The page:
# 17.18. Modelos más complejos¶

Nota

En esta lección vamos a trabajar con un modelo más complejo en el modelador gráfico.

The first model that we created in the previous chapter was a very simple one, with just one input and three algorithms. More complex models can be created, with different types of inputs and containing more steps. For this chapter we will work with a model that creates a vector layer with watersheds, based on a DEM and a threshold value. That will be very useful for calculating several vector layers corresponding to different thresholds, without having to repeat each single step each time.

This lesson does not contain instructions about how to create your model. You already know the necessary steps (we saw them in a previous lesson) and you have already seen the basic ideas about the modeler, so you should try it yourself. Spend a few minutes trying to create your model, and don’t worry about making mistakes. Remember: first add the inputs and then add the algorithms that use them to create the workflow.

Nota

En caso de que no pudiera crear el modelo completo usted mismo y necesitará un poco de ayuda extra, la carpeta de datos correspondiente a esta lección contiene una versión ‘casi’ terminada de la misma. Abra el modelador y a continuación abra el archivo del modelo que encontrará en la carpeta de datos. Debería ver algo como esto. This model contains all the steps needed to complete the calculation, but it just has one input: the DEM. That means that the threshold for channel definition uses a fixed value, which makes the model not as useful as it could be. That is not a problem, since we can edit the model, and that is exactly what we will do.

1. First, let’s add a numerical input. That will ask the user for a numerical input that we can use when such a value is needed in any of the algorithms included in our model.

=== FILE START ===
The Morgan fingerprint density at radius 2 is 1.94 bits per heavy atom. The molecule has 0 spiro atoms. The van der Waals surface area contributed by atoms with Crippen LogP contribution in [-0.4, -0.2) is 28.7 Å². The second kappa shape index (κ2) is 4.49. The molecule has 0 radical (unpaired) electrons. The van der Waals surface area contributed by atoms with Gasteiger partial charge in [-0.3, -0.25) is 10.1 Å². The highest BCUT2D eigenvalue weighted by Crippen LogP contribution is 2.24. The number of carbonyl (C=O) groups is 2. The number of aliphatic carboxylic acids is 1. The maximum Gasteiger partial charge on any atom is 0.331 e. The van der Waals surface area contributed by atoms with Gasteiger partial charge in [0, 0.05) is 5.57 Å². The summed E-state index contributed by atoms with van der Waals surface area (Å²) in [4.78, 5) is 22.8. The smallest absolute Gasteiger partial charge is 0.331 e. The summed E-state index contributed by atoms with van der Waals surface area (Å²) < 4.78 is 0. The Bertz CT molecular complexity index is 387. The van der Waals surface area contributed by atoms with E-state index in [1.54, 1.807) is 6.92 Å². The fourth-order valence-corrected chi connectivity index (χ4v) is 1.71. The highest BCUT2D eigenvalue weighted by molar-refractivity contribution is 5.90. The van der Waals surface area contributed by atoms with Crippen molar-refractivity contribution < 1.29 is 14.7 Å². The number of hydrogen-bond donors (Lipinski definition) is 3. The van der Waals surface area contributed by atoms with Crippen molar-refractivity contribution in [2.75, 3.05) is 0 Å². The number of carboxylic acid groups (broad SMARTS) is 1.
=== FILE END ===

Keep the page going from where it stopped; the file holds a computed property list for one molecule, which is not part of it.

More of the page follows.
2. Click on the Number entry in the Inputs tree, and you will see the corresponding dialog.

3. Fill it with the following values.

• Parameter name: `Threshold for channel definition`

• Default value: `1,000,000` Ahora su modelo debería tener este aspecto. The input that we have just added is not used, so the model hasn’t actually changed. We have to link that input to the algorithm that uses it, in this case the Channel network one. To edit an algorithm that already exists in the modeler, just click on the pen icon on the corresponding box in the canvas.

4. Click on the Channel network algorithm and you will see something like this. The dialog is filled with the current values used by the algorithm. You can see that the Initiation threshold parameter has a fixed value of 1,000,000 (this is also the default value of the algorithm, but any other value could be put in there). However, you might notice that the parameter is not entered in a common text box, but in a drop-down menu.

5. Unfold the threshold parameter menu and you will see something like this. La entrada que hemos añadido esta allí y podemos seleccionarlo. Cada vez que un algoritmo en un modelo requiere un valor numérico, que puede codificar y directamente escribirla, o puede usar cualquiera de las entradas disponibles y los valores (recuerde que algunos algoritmos generan valores numéricos sencillos.Veremos más sobre esto pronto). En el caso de un parámetro de texto, también se verá entradas de texto y se podrá seleccionar una de ellos o escribir el valor fijo deseado.

6. Select the `Threshold for channel definition` input in the Initiation threshold parameter.

7. Click on OK to apply the changes to your model. Now the design of the model should look like this. 8. The model is now complete. Run it using the DEM that we have used in previous lessons, and with different threshold values.

Below you have a sample of the result obtained for different values. You can compare with the result for the default value, which is the one we obtained in the hydrological analysis lesson. Fig. 17.2 Umbral = 100,000 Fig. 17.3 Umbral = 1,0000,000